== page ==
Healthcare Facilities Accreditation Program (HFAP) is celebrating its diamond anniversary in 2020, it announces.
“HFAP’s continued success over the years is due in great part to our dedication to creating a supportive and collegial environment when working with different healthcare organizations,” says Gary Ley, Board Chair of HFAP’s parent AAHHS, in a media release. “We team up with our customers to help them identify areas for improvement, develop targeted strategies, and analyze results to ensure long-term learning and innovation.”
Founded in 1945, it was originally created to conduct an objective review of services provided by osteopathic hospitals. Since then, it has grown to work with a variety of healthcare organizations and has maintained its deeming authority continuously since the inception of the Centers for Medicare and Medicaid Services (CMS) in 1965.
“Our enthusiastic experts, devoted surveyors and incredible customers have made HFAP’s enduring industry leadership possible these past 75 years,” states Meg Gravesmill, its CEO. “It is truly a team effort, and we are committed to preserving our culture of collaboration as we enter a new decade.”
HFAP offers accreditation for hospitals, ambulatory surgery centers, clinical laboratories and critical access hospitals that includes deeming authority from CMS. In addition, HFAP offers accreditation programs without deemed status for these and other types of healthcare organizations and specialty certification for four levels of stroke care, laser and lithotripsy services, compounding pharmacies, joint replacement and wound care, the release continues.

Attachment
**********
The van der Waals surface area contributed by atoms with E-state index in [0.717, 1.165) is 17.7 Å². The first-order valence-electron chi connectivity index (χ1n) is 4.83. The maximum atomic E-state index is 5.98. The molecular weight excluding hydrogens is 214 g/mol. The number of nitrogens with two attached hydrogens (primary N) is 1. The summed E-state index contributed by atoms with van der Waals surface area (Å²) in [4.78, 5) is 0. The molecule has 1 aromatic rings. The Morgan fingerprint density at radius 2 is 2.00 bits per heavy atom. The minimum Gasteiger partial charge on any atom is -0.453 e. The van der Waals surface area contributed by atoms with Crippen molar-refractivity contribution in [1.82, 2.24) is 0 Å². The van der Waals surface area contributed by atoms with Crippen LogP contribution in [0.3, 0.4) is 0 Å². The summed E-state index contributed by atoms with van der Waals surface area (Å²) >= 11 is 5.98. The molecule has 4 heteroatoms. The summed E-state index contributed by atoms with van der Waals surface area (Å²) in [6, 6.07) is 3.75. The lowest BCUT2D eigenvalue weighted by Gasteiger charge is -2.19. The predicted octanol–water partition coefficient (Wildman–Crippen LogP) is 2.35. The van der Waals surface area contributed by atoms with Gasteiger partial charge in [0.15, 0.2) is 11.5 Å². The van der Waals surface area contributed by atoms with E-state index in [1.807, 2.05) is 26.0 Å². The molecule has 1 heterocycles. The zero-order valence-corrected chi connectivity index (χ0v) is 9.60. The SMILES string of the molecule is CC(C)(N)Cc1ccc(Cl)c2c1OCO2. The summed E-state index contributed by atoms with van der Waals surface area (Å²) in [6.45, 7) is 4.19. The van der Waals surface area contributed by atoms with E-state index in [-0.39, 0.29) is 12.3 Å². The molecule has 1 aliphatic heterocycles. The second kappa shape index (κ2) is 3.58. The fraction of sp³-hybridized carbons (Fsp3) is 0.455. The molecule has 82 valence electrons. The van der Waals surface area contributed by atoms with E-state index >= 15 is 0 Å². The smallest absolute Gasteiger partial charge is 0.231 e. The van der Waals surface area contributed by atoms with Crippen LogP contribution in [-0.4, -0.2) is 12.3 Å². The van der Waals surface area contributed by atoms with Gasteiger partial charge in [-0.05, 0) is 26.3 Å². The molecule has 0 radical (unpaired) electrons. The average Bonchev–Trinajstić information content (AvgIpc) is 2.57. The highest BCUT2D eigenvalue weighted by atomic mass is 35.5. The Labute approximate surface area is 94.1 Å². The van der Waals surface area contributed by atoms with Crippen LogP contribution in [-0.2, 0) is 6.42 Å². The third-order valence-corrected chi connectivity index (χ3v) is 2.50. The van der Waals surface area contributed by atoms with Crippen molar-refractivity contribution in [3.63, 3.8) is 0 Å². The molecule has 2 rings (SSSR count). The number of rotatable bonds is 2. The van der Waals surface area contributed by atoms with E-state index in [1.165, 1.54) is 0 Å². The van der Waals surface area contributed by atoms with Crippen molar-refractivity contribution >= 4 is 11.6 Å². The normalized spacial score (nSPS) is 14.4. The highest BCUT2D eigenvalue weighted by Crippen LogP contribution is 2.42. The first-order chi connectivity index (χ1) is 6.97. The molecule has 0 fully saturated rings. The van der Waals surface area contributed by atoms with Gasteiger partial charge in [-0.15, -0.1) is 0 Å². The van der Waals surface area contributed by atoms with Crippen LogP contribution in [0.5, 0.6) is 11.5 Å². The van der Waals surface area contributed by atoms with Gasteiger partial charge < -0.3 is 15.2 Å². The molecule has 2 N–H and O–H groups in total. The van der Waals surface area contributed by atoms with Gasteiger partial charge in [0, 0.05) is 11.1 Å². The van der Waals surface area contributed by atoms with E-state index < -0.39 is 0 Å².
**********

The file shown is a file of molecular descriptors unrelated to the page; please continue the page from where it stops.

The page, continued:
Focusing on education, HFAP provides its customers with survey standards, access to collaborative surveyors and support teams, and a comprehensive survey process.
“We believe it is important for healthcare organizations to not only meet the requirements for accreditation, but also fully understand the intention behind each standard,” Gravesmill adds. “Our educational resources are designed to address any questions surrounding the standards, provide guidance on real-world applications and showcase best practices.”
In addition, HFAP strives to create a strong relationship with its customers that centers on a sincere, helpful attitude and ongoing expert support before, during and after the survey is complete.
“The standards support a process of continuous quality improvement based on a cycle of policy review, implementation, assessment of performance, appropriate change management, and effective communications to ensure the focus is always on patient safety and quality of care,” Gravesmill comments.
“We do not focus solely on a checklist of requirements or take a punitive approach to standards compliance. Rather, we create an open dialogue with our customers through which our teams can provide expert insight and ongoing educational opportunities to enhance an organization’s efficiency and growth beyond the survey experience.”
For more information, visit HFAP.